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The Future of Natural Gas: Supply and Impact


“In all, with our current level of gas reserves, researchers have estimated that we have 60- 70 years until we start running in to trouble”

By Saif Qureshi, Online Editor

Natural gas should be familiar to most homeowners—it’s one of the more common sources of energy (and bills!). But have you ever wondered where this resource comes from, what it’s used for and how long we’ll be able to use it before it runs out? This article will describe natural gas, its present and future in the global marketplace and how it will affect us Canadians.

Natural gas is one of the cleanest, safest and most useful fossil fuels out there and, luckily for us, it has many uses and is found in vast quantities all over the world. Most reserves of gas can be found with other fossil fuels, such as in oil fields or coal beds. These reserves are then processed and delivered to our homes through an extensive network of pipes, which are operated by local gas companies.

We use this pure form of natural gas in various sectors, such as residential, industry, commercial and electricity generation. Some of the common uses for gas include cooking, heating (also cooling but this is less common), fuelling automobiles and for generating electricity. In fact due to new technology, more electricity is expected to be produced from natural gas in the future—in 2009 alone, over 50% of the new electricity generation in the U.S. came from natural gas. Moreover, while coal is the cheaper source of energy, it’s also the most environmentally damaging, and as a result of the environmental regulations duly placed upon coal, the electricity industry views natural gas as the cleaner alternative.

Currently reserves are still high but, unfortunately for us, natural gas (like other fossil fuels) is a non-renewable resource and its formation usually takes millions of years. So unless scientists figure out a way to speed this process or one don’t mind waiting, it becomes important for us to try and figure out how long we have until this resource runs out.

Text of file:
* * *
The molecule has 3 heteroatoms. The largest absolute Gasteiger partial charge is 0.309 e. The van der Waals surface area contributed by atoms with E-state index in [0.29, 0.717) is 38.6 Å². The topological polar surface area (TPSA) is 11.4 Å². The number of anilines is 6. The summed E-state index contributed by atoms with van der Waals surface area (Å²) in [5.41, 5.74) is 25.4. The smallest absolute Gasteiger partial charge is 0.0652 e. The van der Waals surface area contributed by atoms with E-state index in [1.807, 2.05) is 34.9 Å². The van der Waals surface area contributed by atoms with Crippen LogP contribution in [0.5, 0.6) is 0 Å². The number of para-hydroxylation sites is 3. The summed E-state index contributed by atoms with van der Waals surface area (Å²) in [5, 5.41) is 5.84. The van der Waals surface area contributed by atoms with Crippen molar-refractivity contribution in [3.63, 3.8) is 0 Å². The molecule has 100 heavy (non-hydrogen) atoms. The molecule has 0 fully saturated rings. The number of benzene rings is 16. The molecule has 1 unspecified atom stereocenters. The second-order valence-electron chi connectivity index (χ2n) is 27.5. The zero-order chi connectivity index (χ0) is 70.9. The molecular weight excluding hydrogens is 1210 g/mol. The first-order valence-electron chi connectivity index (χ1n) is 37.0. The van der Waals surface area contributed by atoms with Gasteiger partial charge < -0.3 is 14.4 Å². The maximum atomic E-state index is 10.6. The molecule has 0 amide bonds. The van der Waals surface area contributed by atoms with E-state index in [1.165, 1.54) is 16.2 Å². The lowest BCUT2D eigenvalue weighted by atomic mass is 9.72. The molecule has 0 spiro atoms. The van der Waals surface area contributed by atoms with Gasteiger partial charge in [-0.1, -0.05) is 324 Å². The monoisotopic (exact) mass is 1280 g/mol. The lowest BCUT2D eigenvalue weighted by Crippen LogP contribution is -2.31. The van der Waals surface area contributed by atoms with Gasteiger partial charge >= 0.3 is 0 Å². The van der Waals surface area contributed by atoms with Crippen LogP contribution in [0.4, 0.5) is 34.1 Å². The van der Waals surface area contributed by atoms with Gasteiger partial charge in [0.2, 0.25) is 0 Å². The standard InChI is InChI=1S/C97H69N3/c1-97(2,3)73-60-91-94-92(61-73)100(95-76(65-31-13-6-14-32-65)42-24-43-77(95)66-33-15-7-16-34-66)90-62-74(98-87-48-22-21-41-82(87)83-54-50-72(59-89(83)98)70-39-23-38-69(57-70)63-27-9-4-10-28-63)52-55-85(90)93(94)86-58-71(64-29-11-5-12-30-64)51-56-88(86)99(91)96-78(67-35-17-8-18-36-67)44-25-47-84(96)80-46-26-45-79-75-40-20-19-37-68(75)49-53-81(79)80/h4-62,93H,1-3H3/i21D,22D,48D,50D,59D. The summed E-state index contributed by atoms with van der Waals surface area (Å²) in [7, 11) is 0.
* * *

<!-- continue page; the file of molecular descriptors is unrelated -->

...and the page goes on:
The Score:

Several companies, geologists and environmental groups have created estimates for gas reserves, but none are precise since no one actually knows how much gas there is until it’s extracted. Accordingly, a lot of estimation or “guesstimation” is done. Yet overall, the consensus is that as of January 1, 2009, total world proven reserves (these are likely to be recovered) of gas are estimated to be around 6,254 Tcf (trillions of cubic feet), with 41% in the Middle East, 32% in Eurasia and 4.5% in North America.

Accompanying this estimate, is that most forecasts predict that the demand for natural gas will steadily increase in the future due to the expected general economic and population growth. In fact, from 1975 to 2005, gas consumption has almost doubled.


Some short-term factors that affect demand for natural gas are: (1) the weather, as people require heating in the winter; and (2) the economic climate: since industries require less electricity and heating during a recession.

In the long run though, demand is expected to grow for several reasons. First, electricity generation is likely to increase not only because the population is growing, but also because the electricity consumed per person is increasing as we use more consumer goods, such as electronics. Second, the demand for natural gas will grow if any climate change legislation is passed that promotes natural gas, as it’s a low emissions fuel. (Also, it is more efficient during electricity generation, meaning that more electricity is produced per unit of electricity.) Next, advancements in natural gas technologies will increase demand (i.e. the future may see new natural gas appliances enter the market). Also, several industries require onsite electricity generation because they cannot afford to have a loss of power and it is likely that this trend of distributed generation will grow.

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